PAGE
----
The long-range wireless communication signals 114 may be used to contact the other mobile communications devices over greater distances such as to report absolute location and to transmit notifications such as alerts and alarms. Furthermore, the long-range wireless signals 114 may be used as a fall-back position where a device has attempted to operate in flocking mode but all other devices of the group are out of short-range, i.e., beyond the range of the short-range signals 116 or are otherwise unable to communicate via the short-range signals 116 due to interference, or if the device is configured to rigorously use the long-range signals 114. The device 108 straying from the flock perimeter 110 by a significant distance is an example where the long-range signals 114 may be used even when the device 108 is in a flocking mode of group management. In that case, one or more of the devices 102, 104, 106 of the flock will receive communications from the base station 118 via the long-range signals 114 to obtain the information regarding the absolute location of the device 108. Note that in long range communications networks where base stations are not employed, long range communications may occur between the devices themselves.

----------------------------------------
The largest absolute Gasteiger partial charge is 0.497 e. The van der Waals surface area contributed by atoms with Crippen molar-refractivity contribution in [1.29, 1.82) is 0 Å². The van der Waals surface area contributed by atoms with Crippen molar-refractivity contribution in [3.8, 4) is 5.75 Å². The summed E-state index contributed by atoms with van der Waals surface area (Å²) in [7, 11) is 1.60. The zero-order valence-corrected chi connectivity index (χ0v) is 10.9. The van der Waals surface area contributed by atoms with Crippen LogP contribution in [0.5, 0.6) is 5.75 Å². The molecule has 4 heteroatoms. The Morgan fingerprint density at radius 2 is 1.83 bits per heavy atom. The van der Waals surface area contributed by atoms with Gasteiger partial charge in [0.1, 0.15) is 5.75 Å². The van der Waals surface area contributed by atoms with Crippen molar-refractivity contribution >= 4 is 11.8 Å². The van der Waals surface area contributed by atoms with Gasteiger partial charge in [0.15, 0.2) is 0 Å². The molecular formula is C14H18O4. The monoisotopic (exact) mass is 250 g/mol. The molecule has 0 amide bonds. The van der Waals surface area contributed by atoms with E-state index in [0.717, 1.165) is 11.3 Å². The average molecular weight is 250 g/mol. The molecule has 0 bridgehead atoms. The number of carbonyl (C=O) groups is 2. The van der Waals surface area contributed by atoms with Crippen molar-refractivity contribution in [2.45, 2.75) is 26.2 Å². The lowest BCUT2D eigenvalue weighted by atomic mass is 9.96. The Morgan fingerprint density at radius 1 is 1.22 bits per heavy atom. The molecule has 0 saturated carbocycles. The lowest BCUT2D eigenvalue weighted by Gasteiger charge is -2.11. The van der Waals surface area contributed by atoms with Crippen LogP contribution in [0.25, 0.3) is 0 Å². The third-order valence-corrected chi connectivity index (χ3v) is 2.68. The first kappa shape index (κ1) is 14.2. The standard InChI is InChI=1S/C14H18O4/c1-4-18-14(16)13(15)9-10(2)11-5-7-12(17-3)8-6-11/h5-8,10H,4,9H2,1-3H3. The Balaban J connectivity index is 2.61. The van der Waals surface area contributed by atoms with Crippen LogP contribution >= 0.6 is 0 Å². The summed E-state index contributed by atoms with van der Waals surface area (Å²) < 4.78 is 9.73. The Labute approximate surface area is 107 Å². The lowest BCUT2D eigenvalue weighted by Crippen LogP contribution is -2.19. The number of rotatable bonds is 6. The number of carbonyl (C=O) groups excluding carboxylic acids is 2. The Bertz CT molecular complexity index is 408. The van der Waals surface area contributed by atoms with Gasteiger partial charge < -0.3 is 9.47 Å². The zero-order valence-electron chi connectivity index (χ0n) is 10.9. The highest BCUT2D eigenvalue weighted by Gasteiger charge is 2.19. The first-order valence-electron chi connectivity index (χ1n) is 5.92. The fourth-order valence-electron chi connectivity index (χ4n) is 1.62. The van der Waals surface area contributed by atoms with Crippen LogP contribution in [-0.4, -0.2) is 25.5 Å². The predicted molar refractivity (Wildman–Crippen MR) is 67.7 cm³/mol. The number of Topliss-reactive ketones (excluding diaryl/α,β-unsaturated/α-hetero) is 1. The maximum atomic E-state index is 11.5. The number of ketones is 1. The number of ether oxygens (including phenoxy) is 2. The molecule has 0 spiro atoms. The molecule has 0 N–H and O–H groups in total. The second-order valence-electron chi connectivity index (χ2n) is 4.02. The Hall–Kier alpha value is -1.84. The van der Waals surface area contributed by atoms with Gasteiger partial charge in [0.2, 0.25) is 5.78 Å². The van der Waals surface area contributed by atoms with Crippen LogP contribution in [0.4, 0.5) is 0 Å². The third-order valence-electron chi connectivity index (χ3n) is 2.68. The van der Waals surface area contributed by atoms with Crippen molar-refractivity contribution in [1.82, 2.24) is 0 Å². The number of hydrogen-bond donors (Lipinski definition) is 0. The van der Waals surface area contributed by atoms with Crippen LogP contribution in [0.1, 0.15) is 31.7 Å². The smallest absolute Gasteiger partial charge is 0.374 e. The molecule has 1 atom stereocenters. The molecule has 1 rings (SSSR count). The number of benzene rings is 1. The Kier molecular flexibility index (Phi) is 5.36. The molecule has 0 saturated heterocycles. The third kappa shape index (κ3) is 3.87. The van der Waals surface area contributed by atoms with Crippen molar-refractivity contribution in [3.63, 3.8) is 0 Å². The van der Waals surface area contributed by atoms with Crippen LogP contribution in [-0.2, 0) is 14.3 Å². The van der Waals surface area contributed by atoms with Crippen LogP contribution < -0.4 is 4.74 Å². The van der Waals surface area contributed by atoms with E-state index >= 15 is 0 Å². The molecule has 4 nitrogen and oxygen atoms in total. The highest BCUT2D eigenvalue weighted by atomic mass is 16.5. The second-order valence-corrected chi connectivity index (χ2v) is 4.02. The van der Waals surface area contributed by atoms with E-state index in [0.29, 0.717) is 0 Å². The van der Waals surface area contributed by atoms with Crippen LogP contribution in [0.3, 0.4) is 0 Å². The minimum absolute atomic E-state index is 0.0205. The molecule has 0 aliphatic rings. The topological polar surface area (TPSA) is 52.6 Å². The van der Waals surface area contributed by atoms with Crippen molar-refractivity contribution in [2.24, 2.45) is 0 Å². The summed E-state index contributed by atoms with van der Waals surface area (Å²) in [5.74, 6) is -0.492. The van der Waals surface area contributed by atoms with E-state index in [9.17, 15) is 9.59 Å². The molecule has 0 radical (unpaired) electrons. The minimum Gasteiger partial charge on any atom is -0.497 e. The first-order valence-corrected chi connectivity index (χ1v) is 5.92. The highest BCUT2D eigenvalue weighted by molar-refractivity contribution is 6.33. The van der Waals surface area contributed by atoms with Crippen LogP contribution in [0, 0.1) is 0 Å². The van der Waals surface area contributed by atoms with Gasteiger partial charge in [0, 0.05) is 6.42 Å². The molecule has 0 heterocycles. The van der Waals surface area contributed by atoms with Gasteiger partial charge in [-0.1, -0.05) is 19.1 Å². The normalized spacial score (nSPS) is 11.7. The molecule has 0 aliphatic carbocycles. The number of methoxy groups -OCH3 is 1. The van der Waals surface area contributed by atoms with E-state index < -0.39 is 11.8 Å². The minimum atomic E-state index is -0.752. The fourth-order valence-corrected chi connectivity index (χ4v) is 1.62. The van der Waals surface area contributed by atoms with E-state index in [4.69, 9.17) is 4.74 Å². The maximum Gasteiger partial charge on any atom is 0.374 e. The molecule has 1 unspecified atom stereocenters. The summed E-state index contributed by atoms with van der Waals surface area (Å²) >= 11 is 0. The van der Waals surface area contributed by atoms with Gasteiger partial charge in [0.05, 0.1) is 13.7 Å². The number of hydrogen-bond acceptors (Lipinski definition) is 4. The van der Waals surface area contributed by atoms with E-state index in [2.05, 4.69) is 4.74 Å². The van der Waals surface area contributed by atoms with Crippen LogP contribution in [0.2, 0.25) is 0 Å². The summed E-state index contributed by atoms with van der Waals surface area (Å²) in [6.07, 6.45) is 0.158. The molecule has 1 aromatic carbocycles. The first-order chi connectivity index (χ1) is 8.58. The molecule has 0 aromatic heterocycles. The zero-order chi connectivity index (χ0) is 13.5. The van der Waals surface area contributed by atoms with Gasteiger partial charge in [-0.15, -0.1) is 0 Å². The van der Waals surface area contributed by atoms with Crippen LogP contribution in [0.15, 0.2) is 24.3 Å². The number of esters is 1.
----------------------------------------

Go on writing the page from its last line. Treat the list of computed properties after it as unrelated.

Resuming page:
Returning to the mobile communications system 124, the switching center 120 is interconnected to a core network 122 which then connects to other switching centers having other base stations as well as connection to the other telephone networks such as wireline networks. The switching center 120 may be in contact with multiple base stations such that if a device strays beyond range of one base station, then it communicates with another and the switching center 120 directs communications from one device of the group being received at one base station to a base station to which a recipient device is registered.
The processor 202 performs actions based on instructions either hard coded into the processor 202 or stored in the memory 204. The logical operations performed are discussed below in relation to
The input device 206 may include a keypad, keyboard, touchscreen, voice recognized input, and so forth. The input device 206 provides data to the processor 202 which acts upon the input to perform requested tasks. The input device 206 may be used to configure administration options as discussed below in relation to
The output device 210 may include a display screen and/or audio output. The output device 210 may provide an interface allowing the user to make selections to configure settings including the administrator settings of the group. The output device 210 also provides the notification, such as an alert or an alarm in the form of visual displays, audible sounds, and the like.